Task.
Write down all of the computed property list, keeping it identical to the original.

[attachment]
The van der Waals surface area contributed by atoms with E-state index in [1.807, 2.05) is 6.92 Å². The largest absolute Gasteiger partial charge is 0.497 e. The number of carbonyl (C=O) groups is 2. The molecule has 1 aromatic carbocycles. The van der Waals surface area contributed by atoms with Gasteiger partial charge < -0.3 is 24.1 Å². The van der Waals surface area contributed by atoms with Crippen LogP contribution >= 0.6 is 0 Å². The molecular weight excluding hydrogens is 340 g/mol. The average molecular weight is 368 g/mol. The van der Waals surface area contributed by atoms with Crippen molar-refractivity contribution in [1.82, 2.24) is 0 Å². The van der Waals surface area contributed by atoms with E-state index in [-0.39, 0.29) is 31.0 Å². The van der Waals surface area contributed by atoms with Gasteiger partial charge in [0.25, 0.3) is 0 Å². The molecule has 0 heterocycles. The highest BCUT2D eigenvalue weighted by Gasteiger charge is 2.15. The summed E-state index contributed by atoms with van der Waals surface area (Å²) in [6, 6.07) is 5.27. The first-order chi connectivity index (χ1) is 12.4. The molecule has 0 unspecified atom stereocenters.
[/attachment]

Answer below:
The van der Waals surface area contributed by atoms with E-state index in [1.807, 2.05) is 6.92 Å². The largest absolute Gasteiger partial charge is 0.497 e. The number of carbonyl (C=O) groups is 2. The molecule has 1 aromatic carbocycles. The van der Waals surface area contributed by atoms with Gasteiger partial charge < -0.3 is 24.1 Å². The van der Waals surface area contributed by atoms with Crippen LogP contribution >= 0.6 is 0 Å². The molecular weight excluding hydrogens is 340 g/mol. The average molecular weight is 368 g/mol. The van der Waals surface area contributed by atoms with Crippen molar-refractivity contribution in [1.82, 2.24) is 0 Å². The van der Waals surface area contributed by atoms with E-state index in [-0.39, 0.29) is 31.0 Å². The van der Waals surface area contributed by atoms with Gasteiger partial charge in [0.25, 0.3) is 0 Å². The molecule has 0 heterocycles. The highest BCUT2D eigenvalue weighted by Gasteiger charge is 2.15. The summed E-state index contributed by atoms with van der Waals surface area (Å²) in [6, 6.07) is 5.27. The first-order chi connectivity index (χ1) is 12.4. The molecule has 0 unspecified atom stereocenters.